Chris Yeh is an angel investor and the vice president of marketing at PBworks. This column was originally published on his blog in response to TechCrunch’s report about a conspiracy among “super angel” investors.
I have a confession to make.
There is an angel conspiracy.
It dark, it is devious, and it is far-reaching.
The conspirators number amongst them many of the top people in the Valley, including angels, VCs, lawyers, and yes, even journalists.
We have joined together despite our differences and conflicts for a single, sinister, self-interested purpose.
To get your attention.
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When unraveling any crime, you should always follow Deep Throat’s first principle: Follow the money.
Words may lie. Deceptions abound. But the money trail leads inevitably and inexorably to the truth.
And the truth is that we’ve all conspired together in the rise of the superangels for our own selfish reasons.
The motivation on the part of the superangels should be fairly transparent to all — the more attention they get, the more they benefit, both in terms of dealflow and the ability to raise funds from limited partners.
Don’t think its a coincidence that the increased focus on angels was followed almost immediately by many of those same angels raising small venture funds.
The motivation on the part of VCs is a little subtler; the supposed Superangel vs. VC conflict (which I freely admit I played a part in promoting) provides cover for the fact that for the most part, angel investing activity helps venture capital by creating more companies that will eventually require VC investments.
The increase in funding and company formation also helps entrepreneurs (who have access to more capital) and service providers (who have more potential customers).
Finally, some of the most eager participants have been the journalists. As the old saying goes, “If it bleeds, it leads.” Nothing generates pageviews like conflict and scandal. TechCrunch has been profiting from these manufactured kerfuffles more than anyone. TechCrunch was the first to promote the superangels; now it’s the first to turn on them.
Yet the part about this conspiracy that should scare you the most is that even this backlash is all part of the master plan.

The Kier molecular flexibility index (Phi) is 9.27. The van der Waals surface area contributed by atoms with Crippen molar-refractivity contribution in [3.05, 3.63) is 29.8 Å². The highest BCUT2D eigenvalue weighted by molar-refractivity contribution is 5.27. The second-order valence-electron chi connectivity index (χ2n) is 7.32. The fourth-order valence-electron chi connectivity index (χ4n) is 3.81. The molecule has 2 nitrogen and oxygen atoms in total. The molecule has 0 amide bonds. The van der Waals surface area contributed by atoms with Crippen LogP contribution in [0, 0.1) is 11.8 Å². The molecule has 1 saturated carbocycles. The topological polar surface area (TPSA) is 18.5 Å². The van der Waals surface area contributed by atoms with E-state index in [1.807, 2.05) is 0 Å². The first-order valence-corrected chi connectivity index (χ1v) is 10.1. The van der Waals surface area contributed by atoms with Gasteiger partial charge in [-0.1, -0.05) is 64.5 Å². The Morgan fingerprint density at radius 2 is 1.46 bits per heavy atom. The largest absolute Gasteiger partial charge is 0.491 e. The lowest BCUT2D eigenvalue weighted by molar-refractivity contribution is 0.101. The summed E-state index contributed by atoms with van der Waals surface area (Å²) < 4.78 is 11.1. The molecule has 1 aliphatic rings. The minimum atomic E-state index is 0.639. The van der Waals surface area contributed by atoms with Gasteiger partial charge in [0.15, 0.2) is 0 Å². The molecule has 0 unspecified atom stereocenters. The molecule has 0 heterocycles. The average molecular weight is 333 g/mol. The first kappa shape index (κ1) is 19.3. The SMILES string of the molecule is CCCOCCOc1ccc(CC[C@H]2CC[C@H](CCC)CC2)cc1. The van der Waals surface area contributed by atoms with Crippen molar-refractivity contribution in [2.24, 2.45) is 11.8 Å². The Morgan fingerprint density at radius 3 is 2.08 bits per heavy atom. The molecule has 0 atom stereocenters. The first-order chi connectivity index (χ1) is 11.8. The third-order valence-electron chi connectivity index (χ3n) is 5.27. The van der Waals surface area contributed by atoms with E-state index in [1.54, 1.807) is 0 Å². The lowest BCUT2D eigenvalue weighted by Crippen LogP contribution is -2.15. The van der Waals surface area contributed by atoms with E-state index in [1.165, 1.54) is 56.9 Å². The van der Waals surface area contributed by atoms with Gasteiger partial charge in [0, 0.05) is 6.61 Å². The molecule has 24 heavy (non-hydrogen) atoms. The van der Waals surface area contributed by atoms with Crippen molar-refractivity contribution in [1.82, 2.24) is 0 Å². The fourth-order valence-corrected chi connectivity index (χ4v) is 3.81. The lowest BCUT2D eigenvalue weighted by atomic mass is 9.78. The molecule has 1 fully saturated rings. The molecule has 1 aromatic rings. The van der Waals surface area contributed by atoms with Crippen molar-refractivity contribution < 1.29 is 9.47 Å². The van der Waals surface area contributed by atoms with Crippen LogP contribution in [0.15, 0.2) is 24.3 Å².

What could generate more pageviews than tantalizing rumors of a shadowy conspiracy? Heck, what is this essay but yet another blatant attempt to capitalize on the American public’s never-ending appetite for TMZ-like scandal?
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In the end, the claims of a superangel conspiracy don’t pass the Deep Throat test. TechCrunch reported that 10 prominent superangels met in San Francisco to collude in driving down valuations, shutting out VCs and new angels, and quashing the use of convertible notes.
Mike Arrington stirred up the controversy (masterfully, I might add–I admire the work of a true virtuoso!) by using some key buzzwords: Collusion (and its hint of corrupt, smoke-filled rooms), and saying that the group accounted for “nearly 100% of early stage startup deals in Silicon Valley.”
The truth is, both of these claims are laughable.
Even if the top 10 superangels wanted to collude (and knowing many of the folks who might appear on such a list, I doubt that any of them would participate in something they felt unethical), they lack the market power to do so.
When Major League Baseball’s owners colluded on player salaries in the 1980s, it was easy for them to maintain control of the cartel since they had a monopoly, and only needed to control the actions of the 24 different owners.
Superangels simply don’t have that kind of power.
Let’s assume that each of the 10 alleged conspirators possessed a $50 million fund (which I guarantee is not the case). That’s $500 million in total funds. Assuming those investments were spread over 5 years, that’s $100 million per year in investments.
If the conspirators contributed $500,000 to the average seed round, that’s still only 200 deals per year.
The Small Business Administration estimates that there are about 500,000 angel investors in the United States, and that they invest about $20 billion per year.
The alleged conspirators only represent 0.5 percent of the annual angel investing activity in the United States.
Even if we assume that Silicon Valley seed rounds only account for 10 percent of angel investing in the US, the pot controlled by the alleged conspirators only represents 5 percent of the local market.
I’m not saying that angels don’t wish that valuations are lower (I certainly do). But there simply is no way that such a conspiracy could be effective, given the economics of the market.
As Deep Throat would say, “Follow the money.” And in this case, the money leads to one inevitable conclusion: We are all part of the superangel conspiracy.